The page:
ROMANS: Of course. Of course.

BRIGGS: And there is some questions about her credibility related to truth with the American people.

But let us know what you think about that, @EarlyStart on Twitter. The web of connections, though, between this president, his associates and Russia seems to be spreading further this morning. The "Washington Post" reporting on a secret meeting in early January between a Russian connected to President Vladimir Putin and the founder of Blackwater Security firm, Erik Prince.

ROMANS: The meeting took place on the isolated Seychelles islands in the Indian Ocean.

[04:05:05] The "Post'" sources saying the meeting was an attempt to set up a backchannel line of communication between the Kremlin and President-elect Trump.

Erik Prince was not a part of the Trump campaign or the transition, but he does have ties to Trump's inner circle, including chief strategist Steve Bannon, Prince's sister Betsy DeVos is the secretary of Education. The White House says it was not aware of any meetings he had and a spokesman for Prince called the connection, quote, "a complete fabrication."

BRIGGS: Meanwhile, the House Intelligence Committee plans to meet at noon today with the future of its Russia investigation hanging in the balance. The full committee convened last night for the first time since its top Democrat Adam Schiff called on Republican chairman Devin Nunes to recuse himself. The topic of Russia and its alleged ties to the Trump administration will be on the table this afternoon. A clandestine trip to the White House by Nunes two weeks ago idled the committee and called into question its ability to proceed with a credible investigation.

ROMANS: That's right. And Trump kicking off a big week for White House diplomacy ahead of upcoming meetings with the Chinese president Xi Jinping and Jordan's King Abdullah. President Trump sat down with the Egyptian president el-Sisi. Now that meeting producing a very sharp change -- it was a very sharp change.


ROMANS: From the administration's tone toward the Egyptian regime. I mean, President Trump sat down I think four or five separate photo ops yesterday with the Egyptian president. He was never invited to the White House under the Obama administration because of human rights violations and frankly the United States didn't recognize him as the democratic leader of that country.

More now from White House correspondent Sara Murray.

SARA MURRAY, CNN POLITICS CORRESPONDENT: Good morning, Dave and Christine. Donald Trump kicking off a very high stakes week of diplomacy with a meeting with the Egyptian president and making clear this is going to be a very different relationship from the one of his predecessor.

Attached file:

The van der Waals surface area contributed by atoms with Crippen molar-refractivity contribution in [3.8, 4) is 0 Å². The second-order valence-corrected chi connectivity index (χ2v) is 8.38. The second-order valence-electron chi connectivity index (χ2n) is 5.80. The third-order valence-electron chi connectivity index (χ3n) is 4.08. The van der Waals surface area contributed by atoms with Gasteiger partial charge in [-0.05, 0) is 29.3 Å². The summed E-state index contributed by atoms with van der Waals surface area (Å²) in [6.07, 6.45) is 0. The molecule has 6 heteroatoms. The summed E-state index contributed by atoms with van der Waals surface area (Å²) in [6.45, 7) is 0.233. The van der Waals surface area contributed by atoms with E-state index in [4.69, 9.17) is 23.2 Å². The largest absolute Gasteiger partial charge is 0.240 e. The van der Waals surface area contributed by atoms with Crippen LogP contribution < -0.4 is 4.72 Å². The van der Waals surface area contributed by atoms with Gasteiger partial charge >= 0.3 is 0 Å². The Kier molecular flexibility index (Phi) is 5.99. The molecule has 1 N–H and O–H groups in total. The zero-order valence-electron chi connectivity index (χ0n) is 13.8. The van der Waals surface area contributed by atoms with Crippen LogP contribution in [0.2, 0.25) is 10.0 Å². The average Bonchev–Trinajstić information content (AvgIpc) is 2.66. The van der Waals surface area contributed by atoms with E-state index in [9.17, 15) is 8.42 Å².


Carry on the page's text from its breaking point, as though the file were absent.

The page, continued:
DONALD TRUMP, PRESIDENT OF THE UNITED STATES: I just want to let everybody know in case there was any doubt that we are very much behind President el-Sisi, he's done a fantastic job in a very difficult situation. We are very much behind Egypt and the people of Egypt. We will fight terrorism and other things, and we're going to be friends for a long, long period of time.


MURRAY: Now while the Obama administration may have put more focus on human rights abuses, President Trump's administration has made it clear anyone who is willing to fight terrorism alongside the president is likely to be an ally.

The most high stakes meeting is sure to take place later this week in Mar-a-Lago. A two-day affair with China's President Xi. Now over the course of the campaign President Trump offered sharp rhetoric about China's trade policy. But he made it clear in interviews leading up to this meeting that his main focus will be pressing China on North Korea's nuclear program, even saying that if China will not pair with the U.S. to combat this, the U.S. is prepared to take North Korea on unilaterally. A threat that is sure to cause some allies a little bit of consternation.

Back to you, guys.

BRIGGS: Indeed. Thank you, Sara.

Meanwhile, a showdown of historic proportions unfolding in the Senate this week over Supreme Court nominee Neil Gorsuch. By CNN's count, at least 43 Democrats now opposed the president's pick. It's enough to sustain a filibuster and block confirmation unless Senate Majority Leader Mitch McConnell follows through on his threat to invoke the nuclear option.

ROMANS: All right. That means changing the rules so only a simple majority of 51 votes would be needed to push through Gorsuch, and likely all future Supreme Court nominees. It's not certain whether all 52 Republican senators will back McConnell is he decides to deploy this so-called nuclear option. If just three members of his party, just three, balk at the idea, the rule change would not have enough support to pass and the Gorsuch nomination could be blocked.

BRIGGS: This is a fascinating one. Stand by because this will tell us everything we need to know about how this Congress can work together moving forward. Police reforms enacted by the Obama administration could be in